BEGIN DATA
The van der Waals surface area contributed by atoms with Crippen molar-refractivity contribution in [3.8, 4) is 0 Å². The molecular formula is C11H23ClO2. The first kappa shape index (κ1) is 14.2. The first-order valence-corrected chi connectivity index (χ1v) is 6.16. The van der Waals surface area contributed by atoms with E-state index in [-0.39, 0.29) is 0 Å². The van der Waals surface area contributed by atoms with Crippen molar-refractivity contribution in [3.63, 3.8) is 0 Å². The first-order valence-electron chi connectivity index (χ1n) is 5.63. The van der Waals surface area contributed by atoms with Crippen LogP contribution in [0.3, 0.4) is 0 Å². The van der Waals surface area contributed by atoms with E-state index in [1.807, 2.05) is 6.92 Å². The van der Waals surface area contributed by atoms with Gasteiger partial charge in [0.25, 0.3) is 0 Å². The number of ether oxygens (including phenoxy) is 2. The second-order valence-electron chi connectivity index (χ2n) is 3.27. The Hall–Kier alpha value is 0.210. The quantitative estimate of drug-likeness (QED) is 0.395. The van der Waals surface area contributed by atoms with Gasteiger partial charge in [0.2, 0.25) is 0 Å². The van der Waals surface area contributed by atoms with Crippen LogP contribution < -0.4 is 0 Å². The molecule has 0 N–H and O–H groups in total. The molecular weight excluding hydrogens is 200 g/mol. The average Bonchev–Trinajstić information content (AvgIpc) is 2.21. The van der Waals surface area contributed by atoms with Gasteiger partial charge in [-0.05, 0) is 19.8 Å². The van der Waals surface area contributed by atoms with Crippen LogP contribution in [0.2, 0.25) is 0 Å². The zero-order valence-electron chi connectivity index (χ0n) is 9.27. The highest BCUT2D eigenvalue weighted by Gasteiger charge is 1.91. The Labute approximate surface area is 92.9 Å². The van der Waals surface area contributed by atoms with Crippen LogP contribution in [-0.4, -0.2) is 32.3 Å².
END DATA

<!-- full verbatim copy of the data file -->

The van der Waals surface area contributed by atoms with Crippen molar-refractivity contribution in [3.8, 4) is 0 Å². The molecular formula is C11H23ClO2. The first kappa shape index (κ1) is 14.2. The first-order valence-corrected chi connectivity index (χ1v) is 6.16. The van der Waals surface area contributed by atoms with E-state index in [-0.39, 0.29) is 0 Å². The van der Waals surface area contributed by atoms with Crippen molar-refractivity contribution in [3.63, 3.8) is 0 Å². The first-order valence-electron chi connectivity index (χ1n) is 5.63. The van der Waals surface area contributed by atoms with Crippen LogP contribution in [0.3, 0.4) is 0 Å². The van der Waals surface area contributed by atoms with E-state index in [1.807, 2.05) is 6.92 Å². The van der Waals surface area contributed by atoms with Gasteiger partial charge in [0.25, 0.3) is 0 Å². The number of ether oxygens (including phenoxy) is 2. The second-order valence-electron chi connectivity index (χ2n) is 3.27. The Hall–Kier alpha value is 0.210. The quantitative estimate of drug-likeness (QED) is 0.395. The van der Waals surface area contributed by atoms with Gasteiger partial charge in [0.2, 0.25) is 0 Å². The van der Waals surface area contributed by atoms with Crippen LogP contribution < -0.4 is 0 Å². The molecule has 0 N–H and O–H groups in total. The molecular weight excluding hydrogens is 200 g/mol. The average Bonchev–Trinajstić information content (AvgIpc) is 2.21. The van der Waals surface area contributed by atoms with Gasteiger partial charge in [-0.05, 0) is 19.8 Å². The van der Waals surface area contributed by atoms with Crippen LogP contribution in [0.2, 0.25) is 0 Å². The zero-order valence-electron chi connectivity index (χ0n) is 9.27. The highest BCUT2D eigenvalue weighted by Gasteiger charge is 1.91. The Labute approximate surface area is 92.9 Å². The van der Waals surface area contributed by atoms with Crippen LogP contribution in [-0.4, -0.2) is 32.3 Å².